Gosh it’s never easy with this team. At least not of late. The Yankees took a three-run lead into the ninth inning on Wednesday night, and by time the final out was recorded, it was a one-run game with the tying run in scoring position. Not ideal! Thankfully that tying run never scored and the Yankees walked away with a 5-4 win.
Two Times For Tex
The Athletics scored two quick runs in the top of second inning but the Yankees answered right back in the bottom half thanks to the best of Didi, and the worst of Didi. Chris Young reached base leading off the inning when Brett Lawrie booted his ground ball, then Didi Gregorius hammered a Scott Kazmir offering off the scoreboard on the right field wall. He hasn’t hit a ball that hard against a lefty all season. Probably. Seems that way.
Young scored easily on the double, and Gregorius tried to take third on the throw home, but catcher
Stephen Vogt Josh Phegley was able to gun him down at the hot corner. Replays showed Didi hesitated at second to make sure the throw wasn’t cut off before taking off for third, though that’s what he’s supposed to do. He couldn’t pick up third base coach Joe Espada because he was all the way down near home plate waving Young in. Gregorius just didn’t outrun Vogt’s Phegley’s throw. Low baseball IQ, I tell ya. Something like that.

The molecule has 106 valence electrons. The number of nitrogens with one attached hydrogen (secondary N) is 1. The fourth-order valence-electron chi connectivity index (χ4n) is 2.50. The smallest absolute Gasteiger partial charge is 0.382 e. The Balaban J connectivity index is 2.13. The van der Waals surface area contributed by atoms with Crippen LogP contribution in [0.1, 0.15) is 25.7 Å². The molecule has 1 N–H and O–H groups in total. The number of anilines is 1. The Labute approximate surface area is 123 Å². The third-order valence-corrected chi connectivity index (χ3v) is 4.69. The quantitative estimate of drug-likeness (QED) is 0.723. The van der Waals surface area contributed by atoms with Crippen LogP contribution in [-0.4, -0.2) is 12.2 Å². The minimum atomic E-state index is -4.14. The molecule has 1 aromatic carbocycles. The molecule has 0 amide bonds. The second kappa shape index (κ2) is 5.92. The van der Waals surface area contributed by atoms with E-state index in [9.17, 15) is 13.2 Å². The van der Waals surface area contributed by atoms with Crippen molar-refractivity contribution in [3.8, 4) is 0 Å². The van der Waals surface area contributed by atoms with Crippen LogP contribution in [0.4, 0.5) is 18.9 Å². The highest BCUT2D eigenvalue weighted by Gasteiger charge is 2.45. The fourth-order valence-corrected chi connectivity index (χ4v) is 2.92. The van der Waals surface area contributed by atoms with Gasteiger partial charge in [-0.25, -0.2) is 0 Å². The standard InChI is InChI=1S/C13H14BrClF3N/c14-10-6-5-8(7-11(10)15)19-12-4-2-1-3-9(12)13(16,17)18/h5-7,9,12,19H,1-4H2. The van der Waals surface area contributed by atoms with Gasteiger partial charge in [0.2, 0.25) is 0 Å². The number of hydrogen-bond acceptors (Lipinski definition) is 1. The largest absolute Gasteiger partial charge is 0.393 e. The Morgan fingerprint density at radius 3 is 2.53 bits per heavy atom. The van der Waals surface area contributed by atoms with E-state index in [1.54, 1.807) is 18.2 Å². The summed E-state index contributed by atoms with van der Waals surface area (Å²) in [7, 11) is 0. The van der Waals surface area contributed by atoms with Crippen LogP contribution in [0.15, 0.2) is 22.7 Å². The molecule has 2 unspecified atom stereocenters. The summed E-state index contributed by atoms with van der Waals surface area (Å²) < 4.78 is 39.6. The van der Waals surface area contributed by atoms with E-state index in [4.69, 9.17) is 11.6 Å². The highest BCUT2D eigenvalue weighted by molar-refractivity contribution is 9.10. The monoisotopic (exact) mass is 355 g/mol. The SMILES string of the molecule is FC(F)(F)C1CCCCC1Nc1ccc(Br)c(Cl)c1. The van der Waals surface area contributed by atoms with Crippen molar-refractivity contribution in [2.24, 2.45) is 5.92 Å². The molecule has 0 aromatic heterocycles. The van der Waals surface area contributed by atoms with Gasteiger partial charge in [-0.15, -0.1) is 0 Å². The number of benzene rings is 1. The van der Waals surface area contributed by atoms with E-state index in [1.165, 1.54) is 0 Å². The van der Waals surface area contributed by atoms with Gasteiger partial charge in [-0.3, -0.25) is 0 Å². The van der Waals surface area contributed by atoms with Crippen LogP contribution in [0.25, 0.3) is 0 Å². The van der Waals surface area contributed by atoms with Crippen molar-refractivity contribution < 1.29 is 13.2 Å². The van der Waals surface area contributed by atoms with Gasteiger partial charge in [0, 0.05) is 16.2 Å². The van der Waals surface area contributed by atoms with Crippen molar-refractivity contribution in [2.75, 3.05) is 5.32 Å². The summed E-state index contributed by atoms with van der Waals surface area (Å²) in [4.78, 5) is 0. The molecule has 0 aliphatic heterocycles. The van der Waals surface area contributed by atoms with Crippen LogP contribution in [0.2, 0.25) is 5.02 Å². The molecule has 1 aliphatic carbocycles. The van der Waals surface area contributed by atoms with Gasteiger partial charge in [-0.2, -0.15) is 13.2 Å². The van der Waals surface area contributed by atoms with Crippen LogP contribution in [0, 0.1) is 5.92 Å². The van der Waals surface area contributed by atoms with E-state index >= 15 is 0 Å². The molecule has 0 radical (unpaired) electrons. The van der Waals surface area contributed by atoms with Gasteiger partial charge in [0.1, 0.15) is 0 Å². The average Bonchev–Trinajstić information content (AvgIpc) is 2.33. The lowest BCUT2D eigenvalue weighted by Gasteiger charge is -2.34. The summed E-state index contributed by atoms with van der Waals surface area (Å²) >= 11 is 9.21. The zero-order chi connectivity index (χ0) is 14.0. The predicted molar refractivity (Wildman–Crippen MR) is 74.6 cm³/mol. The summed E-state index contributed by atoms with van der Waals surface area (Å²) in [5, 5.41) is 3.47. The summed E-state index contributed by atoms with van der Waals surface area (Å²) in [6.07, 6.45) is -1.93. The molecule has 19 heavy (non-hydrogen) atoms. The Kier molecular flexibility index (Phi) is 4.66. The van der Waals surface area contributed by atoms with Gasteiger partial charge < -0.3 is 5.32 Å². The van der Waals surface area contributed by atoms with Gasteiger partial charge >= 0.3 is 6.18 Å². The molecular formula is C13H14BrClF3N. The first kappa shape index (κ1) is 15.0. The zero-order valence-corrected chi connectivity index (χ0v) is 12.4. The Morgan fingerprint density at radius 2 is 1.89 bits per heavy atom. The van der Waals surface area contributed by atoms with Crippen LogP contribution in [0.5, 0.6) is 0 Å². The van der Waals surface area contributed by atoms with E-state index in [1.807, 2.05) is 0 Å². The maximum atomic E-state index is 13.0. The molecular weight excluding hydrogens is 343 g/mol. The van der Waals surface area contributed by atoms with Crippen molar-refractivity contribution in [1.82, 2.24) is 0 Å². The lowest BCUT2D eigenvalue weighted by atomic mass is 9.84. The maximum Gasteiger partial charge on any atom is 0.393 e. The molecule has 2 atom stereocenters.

The Yankees caught a break when triceps tightness bounced Kazmir out of the game after three innings, forcing Athletics skipper Bob Melvin to go to his shaky middle relief. Mark Teixeira greeted Evan Scribner by sending his fourth pitch of the night over the right field wall for a game-tying solo homer. In the sixth inning, Teixeira took Scribner deep again for a solo homer, this one plating an insurance run. Both homers came on high fastballs: